San Francisco Chronicle
Bay Area’s food culture spreads as corporations buy small firms
One started with a middle school teacher turned hippie Bolinas rancher. Another began in a home brewer’s kitchen, shrouded in pot smoke.
World-class food companies with underdog beginnings are core to the Bay Area’s identity. But plenty of those underdogs are now getting snapped up by large corporations, including, just last week, an announced sale of Niman Ranch of Alameda to Perdue, and a partnership between Petaluma’s Lagunitas Brewing Co. and Heineken. The financial gains are obvious for smaller companies, but Bay Area residents are left wondering what gets lost when David gets bought by Goliath.
“A company like Tartine Bakery starts in your backyard. There’s one store, and then more people want it. Now I’m reading about their expansion to Japan — what?” said John Scharffenberg-
er, co-founder of Scharffen Berger Chocolate, which he sold to Hershey’s in 2005. “Our products are hitting this world-class quality.”
With each sale of a company to a national or international corporation, the Bay Area’s food culture spreads. More of the chocolate, wine and coffee that make up our daily bread disseminates across the country, expanding the region’s influence in a way that is more personal than other products San Francisco may export.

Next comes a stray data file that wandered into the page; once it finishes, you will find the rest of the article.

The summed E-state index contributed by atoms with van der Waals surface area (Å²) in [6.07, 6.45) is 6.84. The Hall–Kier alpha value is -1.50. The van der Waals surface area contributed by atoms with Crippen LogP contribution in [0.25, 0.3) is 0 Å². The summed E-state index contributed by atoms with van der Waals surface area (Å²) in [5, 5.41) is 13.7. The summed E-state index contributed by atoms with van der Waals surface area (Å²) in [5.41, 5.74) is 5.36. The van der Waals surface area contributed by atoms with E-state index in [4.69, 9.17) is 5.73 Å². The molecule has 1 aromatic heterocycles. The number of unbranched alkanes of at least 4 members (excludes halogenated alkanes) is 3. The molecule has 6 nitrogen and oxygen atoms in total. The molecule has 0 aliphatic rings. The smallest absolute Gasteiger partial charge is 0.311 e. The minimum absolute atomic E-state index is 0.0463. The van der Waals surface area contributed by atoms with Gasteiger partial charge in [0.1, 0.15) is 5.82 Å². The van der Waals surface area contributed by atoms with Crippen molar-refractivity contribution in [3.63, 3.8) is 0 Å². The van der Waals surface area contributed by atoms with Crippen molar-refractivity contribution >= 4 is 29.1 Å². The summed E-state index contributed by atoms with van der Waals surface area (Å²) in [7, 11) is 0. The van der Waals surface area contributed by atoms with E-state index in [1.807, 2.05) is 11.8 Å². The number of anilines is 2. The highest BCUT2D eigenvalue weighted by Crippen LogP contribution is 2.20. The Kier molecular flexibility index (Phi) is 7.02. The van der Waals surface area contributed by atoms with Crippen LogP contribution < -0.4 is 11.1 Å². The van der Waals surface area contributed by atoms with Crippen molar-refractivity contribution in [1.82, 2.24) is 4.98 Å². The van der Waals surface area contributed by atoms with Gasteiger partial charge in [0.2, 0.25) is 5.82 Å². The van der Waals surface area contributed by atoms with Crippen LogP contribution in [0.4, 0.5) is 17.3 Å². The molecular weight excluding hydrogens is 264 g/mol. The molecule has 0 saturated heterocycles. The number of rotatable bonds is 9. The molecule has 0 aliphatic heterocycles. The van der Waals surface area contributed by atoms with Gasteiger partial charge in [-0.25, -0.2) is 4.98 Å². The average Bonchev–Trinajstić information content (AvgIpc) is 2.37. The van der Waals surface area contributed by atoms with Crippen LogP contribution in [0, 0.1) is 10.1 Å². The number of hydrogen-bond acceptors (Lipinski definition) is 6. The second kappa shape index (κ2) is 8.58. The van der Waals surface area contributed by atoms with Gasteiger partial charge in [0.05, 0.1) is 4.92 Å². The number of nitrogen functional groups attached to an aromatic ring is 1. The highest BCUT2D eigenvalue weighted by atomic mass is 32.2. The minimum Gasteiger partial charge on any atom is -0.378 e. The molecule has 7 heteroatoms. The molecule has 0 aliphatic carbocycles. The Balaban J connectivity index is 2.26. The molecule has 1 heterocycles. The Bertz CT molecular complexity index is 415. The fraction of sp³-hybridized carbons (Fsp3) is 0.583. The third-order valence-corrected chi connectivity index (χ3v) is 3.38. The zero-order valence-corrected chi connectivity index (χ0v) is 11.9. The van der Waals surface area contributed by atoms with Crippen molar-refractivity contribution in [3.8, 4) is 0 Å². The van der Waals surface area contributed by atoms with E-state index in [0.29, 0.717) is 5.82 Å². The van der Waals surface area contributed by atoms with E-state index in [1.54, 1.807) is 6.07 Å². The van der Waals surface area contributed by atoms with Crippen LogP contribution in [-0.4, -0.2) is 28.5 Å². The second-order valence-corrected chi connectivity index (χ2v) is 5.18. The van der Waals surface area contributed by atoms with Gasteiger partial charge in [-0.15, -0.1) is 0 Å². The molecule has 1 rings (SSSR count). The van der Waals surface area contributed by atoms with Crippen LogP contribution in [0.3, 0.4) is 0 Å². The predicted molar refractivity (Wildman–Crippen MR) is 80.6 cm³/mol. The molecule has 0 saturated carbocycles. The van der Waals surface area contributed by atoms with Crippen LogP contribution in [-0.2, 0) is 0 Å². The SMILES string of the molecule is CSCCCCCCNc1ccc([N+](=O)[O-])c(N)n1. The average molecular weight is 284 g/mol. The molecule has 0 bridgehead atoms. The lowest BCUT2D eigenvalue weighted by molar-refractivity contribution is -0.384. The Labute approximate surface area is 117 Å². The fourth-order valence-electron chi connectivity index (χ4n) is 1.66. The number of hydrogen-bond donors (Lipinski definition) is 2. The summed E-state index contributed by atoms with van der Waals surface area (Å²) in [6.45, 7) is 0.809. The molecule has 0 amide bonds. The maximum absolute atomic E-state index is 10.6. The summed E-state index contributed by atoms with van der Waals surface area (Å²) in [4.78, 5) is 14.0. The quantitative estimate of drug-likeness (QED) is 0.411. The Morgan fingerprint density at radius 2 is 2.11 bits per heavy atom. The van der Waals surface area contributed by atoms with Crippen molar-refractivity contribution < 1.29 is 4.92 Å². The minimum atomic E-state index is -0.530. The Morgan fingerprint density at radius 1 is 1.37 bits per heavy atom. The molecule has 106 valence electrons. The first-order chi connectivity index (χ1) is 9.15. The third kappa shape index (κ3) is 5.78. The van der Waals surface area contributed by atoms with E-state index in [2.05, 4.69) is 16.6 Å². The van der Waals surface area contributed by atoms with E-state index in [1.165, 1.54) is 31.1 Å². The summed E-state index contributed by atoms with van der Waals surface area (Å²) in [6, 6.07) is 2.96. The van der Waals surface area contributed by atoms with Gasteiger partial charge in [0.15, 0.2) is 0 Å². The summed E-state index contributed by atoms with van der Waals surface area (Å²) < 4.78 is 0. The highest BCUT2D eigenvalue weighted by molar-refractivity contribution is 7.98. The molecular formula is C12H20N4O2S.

But increased sales and distribution can also dilute the quality of boutique products, leaving adoring fans shaking their heads.
“They may see a conflict of identity,” said Arkadiy Sakhartov, an assistant professor of management at the University of Pennsylvania’s Wharton School, which operates a San Francisco campus. “Customers may fear a smaller, independent company’s special standards will be difficult to maintain at a larger company.”
Companies that use highquality, sustainable ingredients aren’t unique to the Bay Area, but the region has always been at the forefront of food trends. The first organic standards were created in Santa Cruz in the 1970s, and our farms and wineries sparked artisan movements across food categories.
“People travel to San Francisco and they see your brand and they taste it,” said Pascal Rigo, who started out in a small Pacific Heights shop, La Boulange Cafe & Bakery, which grew into a San Francisco chain he sold to Starbucks in 2013. “Northern California is a great showcase.”
Now that higher food standards are more common nationwide, California food culture — and regulations — seem to have the final word, even when the state does seemingly crazy things like regulate the size of chicken cages. Because then, a few years later, McDonald’s announces that it will be moving to all cage-free eggs.
Making high-quality food accessible to more people is often the goal of local food entrepreneurs who make it big.
“To open a cronut shop that runs out by 10 a.m., for me it’s completely irrelevant. Is the value to have one person do 10 things very expensively for the happy few?” said Rigo, who developed a line of baked goods for Starbucks, which serves 1 million of his croissants daily (he is no longer involved in the company). “If you give someone a chocolate croissant made with good chocolate and all butter, served warm — you are going to make people understand at $2.50 they can have an unforgettable experience.” Scharffenberger agrees. “The goal was to make highquality things normal,” he said.